Archaic Laws like the Article 370 and 35A in Jammu and Kashmir had more negative effects on the lives of the people of the state than positive impacts. In August 2019, central govt in New Delhi abolished these articles and this came as a relief for many people in J & K and also all over India.
Asha Naithani Dayama, an author and academic was one of the so many relieved person all around and her latest book based on the lives of residents of Jammu & Kashmir she has penned on the lives of people in J & K before the removal of Article 370 was released at Sardar Patel Institute of Technology by iconic santoor player and Padma Shri awardee Pandit Shiv Kumar Sharma. Also present were other dignitaries, choreographer Puneet J. Pathak, music composer Ustad Taufiq Qureshi and Dr. Dayama’s daughter, actor Yashaswini.
The book, titled Sach Toh Yahi Hai, is a collection of eight short stories in Hindi that attempts to put forth the effect of the imposition of Articles 370 and 35A on the lives of people in the State. Dr Asha says, “What I have written is not history, but talks about the aspect of Jammu & Kashmir which have not been spoken about in the world of literature. I have visited and lived with these people and from my personal experiences, I feel relieved that India got rid of an archaic law which was supposed to be temporary in the first place.”
Pandit Shiv Kumar, who hails from Jammu, said he could relate to the stories as described in the book. “The book is very reflective of what I have seen people go through before I left Jammu in the 1960’s,” he said. Dr. Dayama said assigning a special status to Kashmir never bore any practical results. “The people who had migrated from West Pakistan could not acquire any property and were living the same anxiety they went through during the Partition even 70 years later. It is ironic how the refugees were acknowledged as citizens by the Indian Government, but were denied Permanent Resident Certificates (PRC) by their own State,” she said.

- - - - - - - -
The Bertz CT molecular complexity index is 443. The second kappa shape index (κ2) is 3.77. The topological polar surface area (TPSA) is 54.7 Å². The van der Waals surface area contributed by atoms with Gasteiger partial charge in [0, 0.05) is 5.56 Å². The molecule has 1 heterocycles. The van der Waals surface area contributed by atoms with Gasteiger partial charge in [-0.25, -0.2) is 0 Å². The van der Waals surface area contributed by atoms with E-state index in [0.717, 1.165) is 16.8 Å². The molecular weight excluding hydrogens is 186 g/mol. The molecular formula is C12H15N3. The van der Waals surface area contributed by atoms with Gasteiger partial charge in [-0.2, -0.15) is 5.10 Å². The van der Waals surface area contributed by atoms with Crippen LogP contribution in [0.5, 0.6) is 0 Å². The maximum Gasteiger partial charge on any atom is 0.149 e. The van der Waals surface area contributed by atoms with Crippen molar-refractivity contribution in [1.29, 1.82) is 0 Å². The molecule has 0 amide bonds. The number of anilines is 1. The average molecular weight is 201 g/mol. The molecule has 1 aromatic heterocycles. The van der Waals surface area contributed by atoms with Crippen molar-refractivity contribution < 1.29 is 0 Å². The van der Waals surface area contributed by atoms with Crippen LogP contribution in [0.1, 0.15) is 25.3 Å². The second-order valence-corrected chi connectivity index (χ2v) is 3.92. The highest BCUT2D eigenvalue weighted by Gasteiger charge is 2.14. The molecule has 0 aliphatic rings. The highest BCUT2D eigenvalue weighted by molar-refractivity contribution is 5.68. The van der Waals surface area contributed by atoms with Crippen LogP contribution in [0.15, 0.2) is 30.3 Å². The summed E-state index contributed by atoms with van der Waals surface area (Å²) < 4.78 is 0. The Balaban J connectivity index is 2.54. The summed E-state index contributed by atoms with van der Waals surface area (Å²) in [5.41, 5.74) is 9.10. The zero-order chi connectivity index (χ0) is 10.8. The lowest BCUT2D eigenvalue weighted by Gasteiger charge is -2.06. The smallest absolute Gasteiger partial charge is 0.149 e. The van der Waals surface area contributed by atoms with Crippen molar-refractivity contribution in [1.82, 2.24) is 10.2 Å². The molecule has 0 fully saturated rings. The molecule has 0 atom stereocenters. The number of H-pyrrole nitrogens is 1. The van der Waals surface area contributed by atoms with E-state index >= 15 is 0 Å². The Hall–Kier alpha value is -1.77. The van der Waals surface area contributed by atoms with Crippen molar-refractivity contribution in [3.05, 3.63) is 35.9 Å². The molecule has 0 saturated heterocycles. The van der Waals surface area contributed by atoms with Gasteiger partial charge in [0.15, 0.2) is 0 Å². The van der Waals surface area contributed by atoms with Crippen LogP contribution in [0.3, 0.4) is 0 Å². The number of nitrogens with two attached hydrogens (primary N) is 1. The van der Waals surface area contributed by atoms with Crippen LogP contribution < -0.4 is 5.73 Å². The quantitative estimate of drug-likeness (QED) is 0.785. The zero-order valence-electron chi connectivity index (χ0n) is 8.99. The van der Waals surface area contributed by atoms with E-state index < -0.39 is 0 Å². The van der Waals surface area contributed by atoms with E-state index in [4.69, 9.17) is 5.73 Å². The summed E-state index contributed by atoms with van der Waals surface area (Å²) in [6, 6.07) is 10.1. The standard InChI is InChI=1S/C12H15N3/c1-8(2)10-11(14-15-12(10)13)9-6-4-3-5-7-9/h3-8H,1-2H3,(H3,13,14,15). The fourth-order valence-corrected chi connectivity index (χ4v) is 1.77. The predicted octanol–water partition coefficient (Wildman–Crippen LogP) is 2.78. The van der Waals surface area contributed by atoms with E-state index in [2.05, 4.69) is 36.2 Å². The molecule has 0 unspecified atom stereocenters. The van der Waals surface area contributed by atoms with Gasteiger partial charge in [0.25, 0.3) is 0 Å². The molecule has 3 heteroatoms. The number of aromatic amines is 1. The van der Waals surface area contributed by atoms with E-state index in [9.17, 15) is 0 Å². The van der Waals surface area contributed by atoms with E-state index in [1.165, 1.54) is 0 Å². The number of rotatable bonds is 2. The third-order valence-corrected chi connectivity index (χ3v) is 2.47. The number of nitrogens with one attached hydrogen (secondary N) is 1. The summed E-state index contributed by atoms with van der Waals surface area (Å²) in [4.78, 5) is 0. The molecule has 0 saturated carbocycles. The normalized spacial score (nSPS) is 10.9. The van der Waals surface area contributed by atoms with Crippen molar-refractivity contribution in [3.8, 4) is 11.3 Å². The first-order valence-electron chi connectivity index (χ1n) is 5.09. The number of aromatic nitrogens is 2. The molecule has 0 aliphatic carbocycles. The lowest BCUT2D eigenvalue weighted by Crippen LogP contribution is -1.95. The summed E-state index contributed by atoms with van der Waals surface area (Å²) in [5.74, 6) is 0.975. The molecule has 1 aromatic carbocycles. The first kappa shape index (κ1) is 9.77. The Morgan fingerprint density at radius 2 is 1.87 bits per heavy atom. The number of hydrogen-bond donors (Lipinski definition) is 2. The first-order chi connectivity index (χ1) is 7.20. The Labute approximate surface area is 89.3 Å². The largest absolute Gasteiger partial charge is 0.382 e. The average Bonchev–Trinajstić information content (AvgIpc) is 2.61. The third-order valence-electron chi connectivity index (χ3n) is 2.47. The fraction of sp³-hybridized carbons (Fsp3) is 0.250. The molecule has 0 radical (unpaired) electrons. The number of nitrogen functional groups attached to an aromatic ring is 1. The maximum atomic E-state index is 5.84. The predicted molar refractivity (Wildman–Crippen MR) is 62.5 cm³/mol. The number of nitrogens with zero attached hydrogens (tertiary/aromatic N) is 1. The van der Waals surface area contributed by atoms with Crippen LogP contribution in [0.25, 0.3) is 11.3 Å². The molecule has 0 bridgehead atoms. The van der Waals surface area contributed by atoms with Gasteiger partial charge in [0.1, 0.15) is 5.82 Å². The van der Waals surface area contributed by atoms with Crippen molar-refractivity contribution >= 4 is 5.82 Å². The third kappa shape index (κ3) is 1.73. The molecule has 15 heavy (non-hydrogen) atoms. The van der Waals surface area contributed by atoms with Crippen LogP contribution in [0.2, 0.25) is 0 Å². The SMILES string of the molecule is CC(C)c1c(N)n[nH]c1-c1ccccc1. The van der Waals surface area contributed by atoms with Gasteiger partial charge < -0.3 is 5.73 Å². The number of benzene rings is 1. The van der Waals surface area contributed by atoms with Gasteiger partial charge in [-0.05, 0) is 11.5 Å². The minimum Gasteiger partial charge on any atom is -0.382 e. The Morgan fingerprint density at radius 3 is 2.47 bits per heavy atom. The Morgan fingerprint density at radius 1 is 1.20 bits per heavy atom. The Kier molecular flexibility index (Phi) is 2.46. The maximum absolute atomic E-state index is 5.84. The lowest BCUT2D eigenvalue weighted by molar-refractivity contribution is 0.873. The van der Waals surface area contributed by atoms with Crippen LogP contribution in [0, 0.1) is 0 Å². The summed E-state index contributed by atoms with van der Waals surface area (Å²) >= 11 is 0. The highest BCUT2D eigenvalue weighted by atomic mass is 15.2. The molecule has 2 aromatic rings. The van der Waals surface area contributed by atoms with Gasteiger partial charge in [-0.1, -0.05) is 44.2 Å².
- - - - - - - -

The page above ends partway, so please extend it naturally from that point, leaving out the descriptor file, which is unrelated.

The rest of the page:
She narrated various injustices suffered by the Valmiki Dalit and Gorkha communities of Kashmir. “My interaction with these communities showed me the helplessness they felt. The Valmiki Dalit community was invited by the J&K government to work as sweepers, but was denied PRCs. The same happened with the Gorkhas, who had been living in the State since 1816,” she said.
Dr. Dayama said the State had also shockingly denied rights to women who had a PRC, because it came with a clause saying it was ‘valid until marriage’. “It was heartbreaking to see women being denied their rights if they chose to marry someone from outside J&K. It was my curiosity about the situation and the plight of the people, who have been pawns for political games, that moved me to write this book.”
We at Exablogs had a tough time finishing all the eight short stories, as every story made us emotional. Each story was so nicely written as if the reader was living through the era and goes through the scenes as if happening to himself.
We hope that the incidents narrated in the book will go into memories as a nightmare from Partition era, and the recent abolishing of the unwanted Articles will help restore peace and prosperous life in the valley.